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05 April 2020 - 20:13
News ID: 449905
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Saudi Arabia has conducted a rocket attack on a border district in Yemen’s northwestern Sa’ada Province, killing all members of a family.

RNA - The al-Masirah television network reported that the family consisting of a father, a pregnant mother and two children had lost their lives in the Saudi rocket strike on BeniSayyah area of Sa’ada’s Razih district.

Sa’ada’s border neighborhoods are subjected to daily Saudi shelling which cause civilian casualties and destroy properties, the report added.

The fresh Saudi crime comes amid a global fight against the deadly coronavirus (COVID-19) pandemic, which first showed up in China in late December 2019 before spreading to other parts of the world.

Yemen has not recorded any COVID-19 cases to date, but the possibility of an outbreak threatens the country’s fragile healthcare system, which is already struggling to fight cholera and dengue fever. 

Last month, OsamahAlfakih, advocacy director of the independent Yemeni rights group Mwatana, estimated that attacks on hospitals and clinics have closed over half of Yemen’s pre-war facilities.

“Even those hospitals that remain open lack specialists, equipment and medicine. We currently only have 10 healthcare workers per 10,000 people instead of the standard 22,” he said, adding that the constant threat of being targeted makes it very difficult for doctors and nurses to work.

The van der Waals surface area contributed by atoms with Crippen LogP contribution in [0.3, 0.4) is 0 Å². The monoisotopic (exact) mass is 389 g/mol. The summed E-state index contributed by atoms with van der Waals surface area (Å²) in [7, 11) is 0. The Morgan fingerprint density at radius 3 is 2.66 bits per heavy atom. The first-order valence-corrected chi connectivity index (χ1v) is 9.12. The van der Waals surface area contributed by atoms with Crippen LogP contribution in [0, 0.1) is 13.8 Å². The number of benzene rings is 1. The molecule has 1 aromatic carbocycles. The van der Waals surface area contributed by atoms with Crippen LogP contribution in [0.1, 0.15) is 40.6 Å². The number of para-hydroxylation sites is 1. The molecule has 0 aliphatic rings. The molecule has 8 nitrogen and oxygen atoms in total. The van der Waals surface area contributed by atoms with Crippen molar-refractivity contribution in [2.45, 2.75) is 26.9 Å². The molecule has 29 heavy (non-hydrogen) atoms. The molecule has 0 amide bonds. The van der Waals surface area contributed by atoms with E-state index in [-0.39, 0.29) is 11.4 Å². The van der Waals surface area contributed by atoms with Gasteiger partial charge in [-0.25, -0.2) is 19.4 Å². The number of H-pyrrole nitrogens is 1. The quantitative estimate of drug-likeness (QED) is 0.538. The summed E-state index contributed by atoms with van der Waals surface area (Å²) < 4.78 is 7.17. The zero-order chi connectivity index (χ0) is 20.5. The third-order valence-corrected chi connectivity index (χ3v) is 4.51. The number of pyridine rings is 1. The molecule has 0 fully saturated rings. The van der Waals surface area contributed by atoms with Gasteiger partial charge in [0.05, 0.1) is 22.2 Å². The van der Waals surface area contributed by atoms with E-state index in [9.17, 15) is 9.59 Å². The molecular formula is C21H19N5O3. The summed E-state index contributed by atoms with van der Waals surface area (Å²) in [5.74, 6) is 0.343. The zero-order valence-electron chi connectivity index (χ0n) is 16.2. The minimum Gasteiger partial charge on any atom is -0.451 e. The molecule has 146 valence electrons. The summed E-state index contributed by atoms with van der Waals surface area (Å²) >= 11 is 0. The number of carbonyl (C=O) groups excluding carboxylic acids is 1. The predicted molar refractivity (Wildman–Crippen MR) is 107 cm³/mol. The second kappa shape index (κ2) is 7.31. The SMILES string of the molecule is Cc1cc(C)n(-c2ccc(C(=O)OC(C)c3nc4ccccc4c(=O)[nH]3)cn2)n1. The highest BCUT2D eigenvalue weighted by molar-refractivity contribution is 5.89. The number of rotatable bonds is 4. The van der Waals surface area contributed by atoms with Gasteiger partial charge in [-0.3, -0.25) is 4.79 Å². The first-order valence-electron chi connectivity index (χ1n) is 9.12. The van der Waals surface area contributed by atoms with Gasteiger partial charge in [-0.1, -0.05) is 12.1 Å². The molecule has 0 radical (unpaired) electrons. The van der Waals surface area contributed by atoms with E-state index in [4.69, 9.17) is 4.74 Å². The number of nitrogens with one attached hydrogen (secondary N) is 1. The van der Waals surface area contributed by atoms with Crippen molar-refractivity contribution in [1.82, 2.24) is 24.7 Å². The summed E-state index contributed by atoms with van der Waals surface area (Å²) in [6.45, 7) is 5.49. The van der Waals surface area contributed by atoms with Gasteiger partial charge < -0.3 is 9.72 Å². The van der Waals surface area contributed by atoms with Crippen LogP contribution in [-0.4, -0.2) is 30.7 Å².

On March 25, UN Secretary General Antonio Guterres urged Yemen’s rival parties to work with his special envoy, Martin Griffiths, to achieve a nation-wide de-escalation, saying, “a political solution is the only way to a comprehensive and sustainable resolution of the conflict in Yemen.”

It followed an earlier call by Guterres for “an immediate global ceasefire in all corners of the world” to tackle the novel coronavirus (COVID-19) pandemic.

The popular Houthi Ansarullah movement said any political solution to the Yemen conflict should begin with an end to the US-sponsored Saudi military aggression and the blockade on the impoverished state.

According to a tally released last November by the Armed Conflict Location and Event Data Project or ACLED, more than 100,000 Yemenis have been killed in the war.

The Western-backed bombing campaign, coupled with a naval blockade, has plunged Yemen into what the UN says is the world’s worst humanitarian crisis.

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